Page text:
Welcome to Thaddeus White
Where are you from? The United Kingdom (Yorkshire, more precisely)
On average how many books do you read in a month? It varies a bit, but two would probably be average. Recently I’ve not been reading as much. I was working on 2-3 projects at once, and when I got most of those done I really wanted to crack on with writing a book I’d postponed for a little while.
Why are books important to you and what does reading bring to your life? Well, I started reading at a very young age and can’t really imagine not doing so. Books bring a huge amount. It’s enjoyable escapism to read fiction, and history is fascinating stuff that happens to be educational. Reading stimulates the imagination more than any other medium, I think, because the author provides you with the skeleton of a story and your creativity has to add flesh to the bones.
What genres do you prefer and why? Most of the stuff I read is classical history or fantasy, but I do occasionally read science or science fiction. I find older history (Roman and Greek stuff) interesting, partly because it’s a whole different world and partly because if things had been a little different in the past the modern world would be wildly different (we might not be using the Latin alphabet, for example). Fantasy offers escapism, as well as being the genre which allows for the greatest degree of freedom and creativity. I love reading lore and how authors have put together their worlds.
Do you have a favourite book or author, why do you think you like this book/author so much? Picking a single author is tricky. Going for history, I’d probably say Theodore Ayrault Dodge is my favourite. His military biographies on Hannibal, Alexander and Caesar are fantastically detailed and festooned with useful maps, diagrams and illustrations. And, because he was a soldier in the American Civil War, he has a soldier’s mindset and I think that helps him interpret what happened and convey it to the reader.
What medium do you prefer – e-books, audiobooks or paper books? Would you care to expand on this? In a perfect world, paper books. I prefer the feel of a real book in my hand, but lack of space and lower cost/greater convenience means that most fiction I buy is electronic. For histories (partly because they often have maps/photos in and these don’t translate as well to an electronic format) I usually buy a physical copy.
How do you usually find the books you read? For example: recommendations from friends, promotion on social networks, your local library, following authors you already know? A mixture of ways. I often visit Amazon and find a book I really liked, then check what others who got it subsequently bought. Sometimes I’ll check the Kindle Store and see what’s recommended for me. For history I might want to find out more about a specific period or person and go searching for something to cover that particular subject. If I see free books advertised on Twitter I often download those.
Oh, and I also sometimes buy ones that are Book of the Month at the Indie Book Club on Goodreads. I’ve found a few good books that way.
When choosing a book what makes you stop and give it a second look? What makes you turn away? Do you read reviews by others and if so do they influence the choice? I do check reviews and ratings, but the biggest advantage of e-books is that a sample can be downloaded. I do that quite a lot, because then I can see for myself, for free, what the book’s like and whether I like the writing style. If I simply don’t care what happens to the characters/story after that then I just don’t bother buying the full book.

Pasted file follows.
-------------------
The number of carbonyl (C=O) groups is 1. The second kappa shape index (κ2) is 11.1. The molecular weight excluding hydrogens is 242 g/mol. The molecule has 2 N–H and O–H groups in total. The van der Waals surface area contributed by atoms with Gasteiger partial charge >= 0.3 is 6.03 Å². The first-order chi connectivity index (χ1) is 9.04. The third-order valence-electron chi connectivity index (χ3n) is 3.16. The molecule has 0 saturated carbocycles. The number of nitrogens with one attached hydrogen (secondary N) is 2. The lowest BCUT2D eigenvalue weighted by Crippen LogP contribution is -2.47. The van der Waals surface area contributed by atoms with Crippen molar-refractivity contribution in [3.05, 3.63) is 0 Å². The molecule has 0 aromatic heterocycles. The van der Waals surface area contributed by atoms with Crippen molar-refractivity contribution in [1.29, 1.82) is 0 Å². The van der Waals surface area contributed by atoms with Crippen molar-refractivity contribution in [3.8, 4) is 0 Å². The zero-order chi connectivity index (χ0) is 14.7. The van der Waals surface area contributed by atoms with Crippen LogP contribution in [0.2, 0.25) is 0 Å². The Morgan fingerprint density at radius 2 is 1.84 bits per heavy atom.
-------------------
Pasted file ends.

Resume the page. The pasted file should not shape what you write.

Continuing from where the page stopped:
What is the most important aspect in a book for you? Plot? Characterisation? Well written etc.? Characters. I’d rather read about an interesting and witty fellow doing his tax returns than the most boring man on Earth saving the world in a tedious way. Obviously the other stuff matters too, but that’s top of the list for me.
What aspects turn you off from a book? Are there things you avoid? Ahem, this may be a long answer. Deus ex machina really annoys me (this is when a bunch of loose ends are conveniently tied up by a contrived plot device that comes from nowhere). It renders the whole plot practically meaningless and is pretty hackneyed (even in classical history audiences loathed it, and it got its name because an actor playing a god would descend on the theatre and sort out an overly complicated plot in the last few minutes).
When authors try and ram their own brand of politics or morality into the reader’s face it’s irksome. This can sometimes happen in history when modern morality gets imposed on the ancient world.
I also like fiction that has a bit of humour. Not a laugh-a-minute (although I do read comedy sometimes) but just to show that the characters/world is credible. I can suspend disbelief for dragons and magic and elves, but not for a world where nobody takes the piss or makes sarcastic remarks.
Do you think bricks and mortar bookshops are in decline? Absolutely. It’s not hard to see why, and it’s more surprising to me that it isn’t happening more quickly. Books are perfect for an electronic format, and delivery is almost instantaneous. Plus, websites have enormous stock which can’t be matched by the confines of a physical store. I do think it’s a little sad, but there’s only one bookshop within walking distance of my house. It’s small, cramped and has a poor selection. The alternative is a bus into town, which takes (there and back) an hour or more, and a fiver. For that I could download at least two decent e-books in a few minutes.